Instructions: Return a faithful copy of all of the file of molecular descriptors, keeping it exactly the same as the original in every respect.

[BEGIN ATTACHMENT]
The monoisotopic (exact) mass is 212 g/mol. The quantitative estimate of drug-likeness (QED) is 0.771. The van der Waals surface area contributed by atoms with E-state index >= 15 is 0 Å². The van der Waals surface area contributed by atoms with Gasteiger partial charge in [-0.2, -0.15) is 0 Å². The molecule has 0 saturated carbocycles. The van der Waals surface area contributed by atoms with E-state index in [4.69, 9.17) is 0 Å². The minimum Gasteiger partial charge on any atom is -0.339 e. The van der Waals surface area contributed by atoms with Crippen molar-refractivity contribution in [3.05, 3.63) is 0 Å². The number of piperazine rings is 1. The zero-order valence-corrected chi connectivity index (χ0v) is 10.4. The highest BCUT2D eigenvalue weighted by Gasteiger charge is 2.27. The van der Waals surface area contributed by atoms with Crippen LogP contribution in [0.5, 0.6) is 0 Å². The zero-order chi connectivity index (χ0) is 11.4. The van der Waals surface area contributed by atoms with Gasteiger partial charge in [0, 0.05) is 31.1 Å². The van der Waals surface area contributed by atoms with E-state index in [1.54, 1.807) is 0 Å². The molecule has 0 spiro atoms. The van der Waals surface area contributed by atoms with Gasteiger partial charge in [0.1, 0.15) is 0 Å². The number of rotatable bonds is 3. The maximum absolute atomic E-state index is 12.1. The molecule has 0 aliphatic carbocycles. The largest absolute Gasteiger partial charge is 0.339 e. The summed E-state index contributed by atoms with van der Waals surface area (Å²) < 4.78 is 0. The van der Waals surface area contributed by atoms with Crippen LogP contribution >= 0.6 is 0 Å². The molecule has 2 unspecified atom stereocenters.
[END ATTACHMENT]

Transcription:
The monoisotopic (exact) mass is 212 g/mol. The quantitative estimate of drug-likeness (QED) is 0.771. The van der Waals surface area contributed by atoms with E-state index >= 15 is 0 Å². The van der Waals surface area contributed by atoms with Gasteiger partial charge in [-0.2, -0.15) is 0 Å². The molecule has 0 saturated carbocycles. The van der Waals surface area contributed by atoms with E-state index in [4.69, 9.17) is 0 Å². The minimum Gasteiger partial charge on any atom is -0.339 e. The van der Waals surface area contributed by atoms with Crippen molar-refractivity contribution in [3.05, 3.63) is 0 Å². The number of piperazine rings is 1. The zero-order valence-corrected chi connectivity index (χ0v) is 10.4. The highest BCUT2D eigenvalue weighted by Gasteiger charge is 2.27. The van der Waals surface area contributed by atoms with Crippen LogP contribution in [0.5, 0.6) is 0 Å². The zero-order chi connectivity index (χ0) is 11.4. The van der Waals surface area contributed by atoms with Gasteiger partial charge in [0, 0.05) is 31.1 Å². The van der Waals surface area contributed by atoms with E-state index in [1.54, 1.807) is 0 Å². The molecule has 0 spiro atoms. The van der Waals surface area contributed by atoms with Gasteiger partial charge in [0.1, 0.15) is 0 Å². The number of rotatable bonds is 3. The maximum absolute atomic E-state index is 12.1. The molecule has 0 aliphatic carbocycles. The largest absolute Gasteiger partial charge is 0.339 e. The summed E-state index contributed by atoms with van der Waals surface area (Å²) < 4.78 is 0. The van der Waals surface area contributed by atoms with Crippen LogP contribution >= 0.6 is 0 Å². The molecule has 2 unspecified atom stereocenters.